“No.” He sounded firm. “You think men value you for your looks, and that you have nothing else to offer. I’m going to prove you wrong.”
Picking up his Red Stripe, he left the upper deck.
How Well Developed Are Your Storytelling Skills?
by Lois Winston
Without a good plot and well-developed characters, you don’t stand a chance of selling your manuscript, no matter how well you’ve honed your technical skills. You can have the most beautifully crafted sentences the publishing world has ever seen, but if your plot is mundane or your characters are cardboard, your chances of publication are nil.
Plot is story, and story is about what happens in a book, specifically what happens to the characters who populate that book. Characterization is what drives the people who populate the story.
Every scene in a book must do one of two things — either advance the story (plot) or tell the reader something essential that he or she needs to know about the characters (characterization) at that particular moment. If a scene does neither of these things, it’s filler and doesn’t belong in your book.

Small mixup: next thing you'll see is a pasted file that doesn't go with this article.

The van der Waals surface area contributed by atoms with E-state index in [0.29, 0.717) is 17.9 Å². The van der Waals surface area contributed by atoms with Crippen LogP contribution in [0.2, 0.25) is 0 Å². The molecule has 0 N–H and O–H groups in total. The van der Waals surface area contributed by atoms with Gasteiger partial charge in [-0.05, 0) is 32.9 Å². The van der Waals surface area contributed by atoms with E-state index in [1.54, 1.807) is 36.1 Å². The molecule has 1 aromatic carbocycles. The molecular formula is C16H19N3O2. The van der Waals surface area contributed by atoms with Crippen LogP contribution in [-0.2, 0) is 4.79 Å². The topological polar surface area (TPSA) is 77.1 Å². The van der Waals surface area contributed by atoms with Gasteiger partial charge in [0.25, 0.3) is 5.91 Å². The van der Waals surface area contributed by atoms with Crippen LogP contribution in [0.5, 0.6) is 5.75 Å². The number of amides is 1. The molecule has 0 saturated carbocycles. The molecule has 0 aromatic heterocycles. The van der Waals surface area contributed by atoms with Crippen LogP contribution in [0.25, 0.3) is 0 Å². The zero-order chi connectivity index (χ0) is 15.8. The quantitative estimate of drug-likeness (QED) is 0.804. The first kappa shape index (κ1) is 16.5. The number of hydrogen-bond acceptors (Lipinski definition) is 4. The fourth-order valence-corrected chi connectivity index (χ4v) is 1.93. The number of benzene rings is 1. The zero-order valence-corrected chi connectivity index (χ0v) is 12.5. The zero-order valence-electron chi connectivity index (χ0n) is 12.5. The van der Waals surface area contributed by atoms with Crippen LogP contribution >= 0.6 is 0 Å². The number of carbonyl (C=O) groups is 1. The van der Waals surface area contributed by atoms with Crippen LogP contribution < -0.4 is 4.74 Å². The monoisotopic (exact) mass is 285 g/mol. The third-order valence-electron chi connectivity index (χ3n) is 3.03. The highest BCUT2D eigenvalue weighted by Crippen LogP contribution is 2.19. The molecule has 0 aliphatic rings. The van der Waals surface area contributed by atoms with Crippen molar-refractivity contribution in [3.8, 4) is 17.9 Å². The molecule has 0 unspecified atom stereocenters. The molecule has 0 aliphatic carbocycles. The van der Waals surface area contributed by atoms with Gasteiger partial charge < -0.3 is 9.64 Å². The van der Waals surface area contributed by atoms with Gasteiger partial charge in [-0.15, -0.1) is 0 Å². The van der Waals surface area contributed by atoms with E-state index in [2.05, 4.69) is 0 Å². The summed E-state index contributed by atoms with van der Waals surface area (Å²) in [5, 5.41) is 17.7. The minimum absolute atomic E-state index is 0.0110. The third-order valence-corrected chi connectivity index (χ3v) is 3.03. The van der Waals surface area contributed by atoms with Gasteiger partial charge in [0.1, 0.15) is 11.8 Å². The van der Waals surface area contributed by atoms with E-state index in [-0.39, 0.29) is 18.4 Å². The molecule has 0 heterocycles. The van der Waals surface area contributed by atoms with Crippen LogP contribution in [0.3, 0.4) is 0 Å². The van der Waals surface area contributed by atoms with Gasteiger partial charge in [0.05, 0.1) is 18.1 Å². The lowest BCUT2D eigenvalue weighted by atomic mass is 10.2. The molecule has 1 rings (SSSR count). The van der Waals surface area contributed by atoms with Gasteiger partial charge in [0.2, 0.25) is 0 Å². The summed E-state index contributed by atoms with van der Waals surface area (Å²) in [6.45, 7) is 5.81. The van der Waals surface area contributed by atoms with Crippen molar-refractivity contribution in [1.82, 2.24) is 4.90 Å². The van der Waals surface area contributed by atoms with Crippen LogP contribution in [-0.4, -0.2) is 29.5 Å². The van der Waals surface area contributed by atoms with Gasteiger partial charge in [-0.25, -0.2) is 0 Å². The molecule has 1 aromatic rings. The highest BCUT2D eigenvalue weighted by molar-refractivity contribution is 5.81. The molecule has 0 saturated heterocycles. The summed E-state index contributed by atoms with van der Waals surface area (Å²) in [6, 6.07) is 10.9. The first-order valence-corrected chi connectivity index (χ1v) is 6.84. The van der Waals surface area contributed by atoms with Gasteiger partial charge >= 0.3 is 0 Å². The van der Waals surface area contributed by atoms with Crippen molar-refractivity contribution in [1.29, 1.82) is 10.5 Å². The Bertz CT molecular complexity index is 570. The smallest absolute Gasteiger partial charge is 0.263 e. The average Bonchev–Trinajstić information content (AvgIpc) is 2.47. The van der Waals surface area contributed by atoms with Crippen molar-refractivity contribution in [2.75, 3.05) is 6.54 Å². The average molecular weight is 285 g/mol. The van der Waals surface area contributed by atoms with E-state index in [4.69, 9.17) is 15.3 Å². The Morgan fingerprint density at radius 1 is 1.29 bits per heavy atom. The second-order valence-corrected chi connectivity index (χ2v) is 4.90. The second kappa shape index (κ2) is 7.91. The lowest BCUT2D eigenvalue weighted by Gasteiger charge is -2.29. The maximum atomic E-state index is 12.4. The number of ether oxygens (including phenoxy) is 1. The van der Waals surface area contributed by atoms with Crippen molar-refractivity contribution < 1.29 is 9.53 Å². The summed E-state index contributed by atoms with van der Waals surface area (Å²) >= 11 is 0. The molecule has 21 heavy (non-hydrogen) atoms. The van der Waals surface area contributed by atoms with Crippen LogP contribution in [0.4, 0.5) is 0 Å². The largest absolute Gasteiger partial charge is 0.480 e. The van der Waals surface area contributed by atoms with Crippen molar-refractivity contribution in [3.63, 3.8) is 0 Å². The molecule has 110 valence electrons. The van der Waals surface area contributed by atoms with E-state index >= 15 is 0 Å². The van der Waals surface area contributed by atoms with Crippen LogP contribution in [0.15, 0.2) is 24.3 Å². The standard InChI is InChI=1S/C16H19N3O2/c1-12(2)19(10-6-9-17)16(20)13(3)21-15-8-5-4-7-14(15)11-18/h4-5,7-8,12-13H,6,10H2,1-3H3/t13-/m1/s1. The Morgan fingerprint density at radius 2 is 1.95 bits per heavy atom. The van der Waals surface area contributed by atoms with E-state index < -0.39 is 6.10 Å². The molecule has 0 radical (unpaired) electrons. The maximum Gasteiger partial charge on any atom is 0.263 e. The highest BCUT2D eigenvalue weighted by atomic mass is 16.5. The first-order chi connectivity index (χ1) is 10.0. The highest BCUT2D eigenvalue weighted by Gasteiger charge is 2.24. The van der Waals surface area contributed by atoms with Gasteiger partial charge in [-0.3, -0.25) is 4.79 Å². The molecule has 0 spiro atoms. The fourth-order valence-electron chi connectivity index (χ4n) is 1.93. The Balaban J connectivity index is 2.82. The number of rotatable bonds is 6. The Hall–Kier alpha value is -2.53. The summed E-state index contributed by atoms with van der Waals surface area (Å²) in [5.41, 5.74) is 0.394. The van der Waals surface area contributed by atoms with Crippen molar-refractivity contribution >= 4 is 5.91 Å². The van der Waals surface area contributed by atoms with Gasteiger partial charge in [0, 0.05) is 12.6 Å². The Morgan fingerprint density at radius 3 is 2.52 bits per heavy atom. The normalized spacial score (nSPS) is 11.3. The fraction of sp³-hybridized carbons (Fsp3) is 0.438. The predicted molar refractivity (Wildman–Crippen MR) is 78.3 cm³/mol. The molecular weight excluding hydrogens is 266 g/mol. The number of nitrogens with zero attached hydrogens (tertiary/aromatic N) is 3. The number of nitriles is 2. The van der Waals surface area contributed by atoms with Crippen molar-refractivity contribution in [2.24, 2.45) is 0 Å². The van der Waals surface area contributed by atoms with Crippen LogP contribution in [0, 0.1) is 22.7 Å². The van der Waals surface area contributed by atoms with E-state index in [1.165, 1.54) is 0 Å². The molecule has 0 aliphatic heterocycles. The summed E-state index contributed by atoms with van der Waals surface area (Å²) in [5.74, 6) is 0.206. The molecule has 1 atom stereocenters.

Plot and characterization go hand-in-hand. Even though some books are more plot driven and others more character driven, a good book needs both.
Both the plot and the main characters in a novel must feature growth of some sort. The story must have a beginning, middle, and resolution. That’s the plot arc.
When it comes to characters, a story that begins and ends with the main characters having the same attitudes and in the same place emotionally and psychologically (and sometimes even physically) is not a successful story. The main characters need to learn and grow from their experiences and the impact the other characters have had on them throughout the course of the story.
Another way to look at plot and characterization is to break them down in terms of the characters’ internal and external goals, motivations, and conflicts. Plot deals with the external GMC; characterization deals with the internal GMC. All characters in a novel, no matter the genre, must have both internal and external goals, motivation, and conflict. Without GMC you have melodrama, not drama.